We investigated the computed tomographic characteristics of gastrointestinal air motion artifact (GIAMA), which can be misinterpreted as active gastrointestinal bleeding.
We simulated GIAMA using 3 types of air-ball phantoms (air-ball in water, air-ball in oil, air–water-ball in oil) and a bovine intestine in oil phantom. We also performed a retrospective clinical review of precontrast abdominal computed tomography images of 76 patients to investigate the frequency, location, shape, and maximum density of hyperdense GIAMA.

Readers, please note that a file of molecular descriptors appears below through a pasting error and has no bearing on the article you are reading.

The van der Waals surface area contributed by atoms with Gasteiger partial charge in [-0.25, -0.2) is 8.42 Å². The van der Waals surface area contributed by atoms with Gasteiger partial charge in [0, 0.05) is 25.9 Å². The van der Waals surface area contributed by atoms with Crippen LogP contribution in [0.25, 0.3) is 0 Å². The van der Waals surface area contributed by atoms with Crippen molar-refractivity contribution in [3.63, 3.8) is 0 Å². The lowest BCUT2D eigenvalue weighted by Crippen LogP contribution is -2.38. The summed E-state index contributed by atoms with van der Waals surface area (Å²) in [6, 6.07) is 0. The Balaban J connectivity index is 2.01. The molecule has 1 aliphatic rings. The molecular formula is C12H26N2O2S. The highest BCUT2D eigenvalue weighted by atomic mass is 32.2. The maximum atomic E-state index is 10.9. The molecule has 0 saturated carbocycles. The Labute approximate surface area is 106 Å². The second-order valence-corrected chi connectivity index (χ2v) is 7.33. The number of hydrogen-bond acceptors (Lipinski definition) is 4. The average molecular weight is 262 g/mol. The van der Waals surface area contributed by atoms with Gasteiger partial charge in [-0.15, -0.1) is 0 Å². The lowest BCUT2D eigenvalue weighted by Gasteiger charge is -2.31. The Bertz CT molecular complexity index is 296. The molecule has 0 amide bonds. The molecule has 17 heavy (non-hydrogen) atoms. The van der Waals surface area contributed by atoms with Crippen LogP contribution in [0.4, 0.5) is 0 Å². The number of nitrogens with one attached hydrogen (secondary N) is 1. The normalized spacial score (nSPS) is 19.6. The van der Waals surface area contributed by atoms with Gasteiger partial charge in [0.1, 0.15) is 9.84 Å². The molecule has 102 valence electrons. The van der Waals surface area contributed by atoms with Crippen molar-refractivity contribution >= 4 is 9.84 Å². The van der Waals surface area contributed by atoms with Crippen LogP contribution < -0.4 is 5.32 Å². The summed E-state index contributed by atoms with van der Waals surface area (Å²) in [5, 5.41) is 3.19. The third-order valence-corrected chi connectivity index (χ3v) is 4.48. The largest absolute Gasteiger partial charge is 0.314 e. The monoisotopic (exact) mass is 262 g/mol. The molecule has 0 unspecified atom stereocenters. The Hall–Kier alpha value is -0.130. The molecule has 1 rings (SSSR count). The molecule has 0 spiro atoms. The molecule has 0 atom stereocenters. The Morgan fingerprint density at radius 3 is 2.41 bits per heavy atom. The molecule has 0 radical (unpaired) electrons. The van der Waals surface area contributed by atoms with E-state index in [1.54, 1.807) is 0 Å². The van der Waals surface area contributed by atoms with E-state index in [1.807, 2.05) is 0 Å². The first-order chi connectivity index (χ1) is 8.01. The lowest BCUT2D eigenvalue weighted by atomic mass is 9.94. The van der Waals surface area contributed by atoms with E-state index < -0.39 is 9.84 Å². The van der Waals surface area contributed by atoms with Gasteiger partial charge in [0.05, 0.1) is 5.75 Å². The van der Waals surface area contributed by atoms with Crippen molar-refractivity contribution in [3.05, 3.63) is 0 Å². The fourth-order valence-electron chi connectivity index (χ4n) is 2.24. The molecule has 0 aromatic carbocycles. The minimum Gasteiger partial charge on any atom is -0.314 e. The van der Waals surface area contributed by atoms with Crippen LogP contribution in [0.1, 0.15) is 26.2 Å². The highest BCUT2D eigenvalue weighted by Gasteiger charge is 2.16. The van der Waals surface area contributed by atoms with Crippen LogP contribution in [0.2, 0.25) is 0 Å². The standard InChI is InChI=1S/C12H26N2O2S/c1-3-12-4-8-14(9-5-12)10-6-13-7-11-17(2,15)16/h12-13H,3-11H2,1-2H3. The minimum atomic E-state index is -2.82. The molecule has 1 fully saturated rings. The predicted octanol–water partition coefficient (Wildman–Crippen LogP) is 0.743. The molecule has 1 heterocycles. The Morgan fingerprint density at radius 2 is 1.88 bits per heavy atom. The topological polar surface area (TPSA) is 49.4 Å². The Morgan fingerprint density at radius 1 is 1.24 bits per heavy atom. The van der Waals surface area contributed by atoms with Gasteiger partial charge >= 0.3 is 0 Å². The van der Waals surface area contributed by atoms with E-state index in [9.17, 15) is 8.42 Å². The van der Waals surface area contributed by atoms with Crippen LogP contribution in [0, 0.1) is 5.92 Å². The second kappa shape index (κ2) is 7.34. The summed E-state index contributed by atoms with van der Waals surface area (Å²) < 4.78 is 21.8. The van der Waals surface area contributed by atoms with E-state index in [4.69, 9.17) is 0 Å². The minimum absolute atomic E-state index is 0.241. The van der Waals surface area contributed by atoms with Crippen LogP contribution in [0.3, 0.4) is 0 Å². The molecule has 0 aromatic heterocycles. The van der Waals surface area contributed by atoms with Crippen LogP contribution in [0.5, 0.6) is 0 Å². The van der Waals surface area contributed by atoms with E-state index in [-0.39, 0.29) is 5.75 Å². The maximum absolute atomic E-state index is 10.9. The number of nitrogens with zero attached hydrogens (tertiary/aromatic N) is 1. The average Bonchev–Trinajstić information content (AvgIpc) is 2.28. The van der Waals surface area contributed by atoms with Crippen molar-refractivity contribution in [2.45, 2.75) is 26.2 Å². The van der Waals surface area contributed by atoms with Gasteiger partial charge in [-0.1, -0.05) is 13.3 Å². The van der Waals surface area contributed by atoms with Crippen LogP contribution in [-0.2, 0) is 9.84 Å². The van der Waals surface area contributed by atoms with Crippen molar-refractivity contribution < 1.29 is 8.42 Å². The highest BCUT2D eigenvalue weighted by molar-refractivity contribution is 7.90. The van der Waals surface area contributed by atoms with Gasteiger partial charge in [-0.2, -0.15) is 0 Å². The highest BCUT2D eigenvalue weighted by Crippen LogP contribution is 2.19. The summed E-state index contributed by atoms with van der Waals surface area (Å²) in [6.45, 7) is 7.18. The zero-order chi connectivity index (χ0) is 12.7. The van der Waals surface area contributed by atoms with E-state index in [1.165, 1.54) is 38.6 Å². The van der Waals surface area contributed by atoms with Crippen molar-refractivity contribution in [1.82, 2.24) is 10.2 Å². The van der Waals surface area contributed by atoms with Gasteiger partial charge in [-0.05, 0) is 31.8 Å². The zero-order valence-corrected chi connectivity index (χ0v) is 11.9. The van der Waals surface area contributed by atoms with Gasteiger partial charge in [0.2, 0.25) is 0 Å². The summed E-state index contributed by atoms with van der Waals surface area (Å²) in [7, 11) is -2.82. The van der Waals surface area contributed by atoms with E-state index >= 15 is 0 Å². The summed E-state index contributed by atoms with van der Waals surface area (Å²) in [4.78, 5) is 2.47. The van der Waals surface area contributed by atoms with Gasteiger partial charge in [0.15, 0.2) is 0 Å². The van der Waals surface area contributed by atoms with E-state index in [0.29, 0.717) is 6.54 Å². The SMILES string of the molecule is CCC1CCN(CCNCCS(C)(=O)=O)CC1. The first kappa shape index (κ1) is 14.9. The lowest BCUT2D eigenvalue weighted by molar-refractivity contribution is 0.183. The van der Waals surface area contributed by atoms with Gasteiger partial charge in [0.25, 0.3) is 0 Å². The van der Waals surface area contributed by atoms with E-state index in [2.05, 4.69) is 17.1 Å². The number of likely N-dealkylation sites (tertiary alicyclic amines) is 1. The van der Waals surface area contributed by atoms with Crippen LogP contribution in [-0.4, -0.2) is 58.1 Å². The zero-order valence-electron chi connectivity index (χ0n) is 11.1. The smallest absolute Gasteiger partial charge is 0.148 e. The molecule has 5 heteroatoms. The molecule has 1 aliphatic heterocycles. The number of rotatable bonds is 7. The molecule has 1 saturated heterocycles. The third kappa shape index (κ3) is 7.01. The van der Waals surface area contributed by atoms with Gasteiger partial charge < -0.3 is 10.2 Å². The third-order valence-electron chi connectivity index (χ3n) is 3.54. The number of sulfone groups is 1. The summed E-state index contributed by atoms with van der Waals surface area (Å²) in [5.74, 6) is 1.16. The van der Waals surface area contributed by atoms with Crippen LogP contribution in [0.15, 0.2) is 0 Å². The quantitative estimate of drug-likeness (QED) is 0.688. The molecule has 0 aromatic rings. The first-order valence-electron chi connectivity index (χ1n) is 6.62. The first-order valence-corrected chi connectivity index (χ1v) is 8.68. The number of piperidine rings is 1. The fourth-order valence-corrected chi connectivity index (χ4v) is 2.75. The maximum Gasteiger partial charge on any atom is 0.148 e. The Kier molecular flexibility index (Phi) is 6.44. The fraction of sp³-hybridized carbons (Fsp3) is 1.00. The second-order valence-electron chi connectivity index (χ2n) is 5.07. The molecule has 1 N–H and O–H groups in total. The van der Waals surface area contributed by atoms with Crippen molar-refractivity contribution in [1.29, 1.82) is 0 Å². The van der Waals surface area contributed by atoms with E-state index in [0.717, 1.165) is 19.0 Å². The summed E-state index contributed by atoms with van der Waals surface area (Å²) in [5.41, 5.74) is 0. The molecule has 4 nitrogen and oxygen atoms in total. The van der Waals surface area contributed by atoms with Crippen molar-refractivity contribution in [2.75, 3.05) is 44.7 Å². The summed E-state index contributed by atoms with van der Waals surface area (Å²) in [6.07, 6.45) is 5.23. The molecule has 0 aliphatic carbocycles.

In phantom studies, air motion artifacts appeared as dark and bright streak artifacts at the borders of a moving air-ball and water or oil. In the clinical study, hyperdense GIAMA was visualized in 60 (79.0%) of 76 patients. The small intestine was most commonly affected (46.4%), and the intramural type had the highest frequency (58.0%).
Knowing the radiologic features of GIAMA can assists radiologists in identifying active gastrointestinal bleeding sites accurately.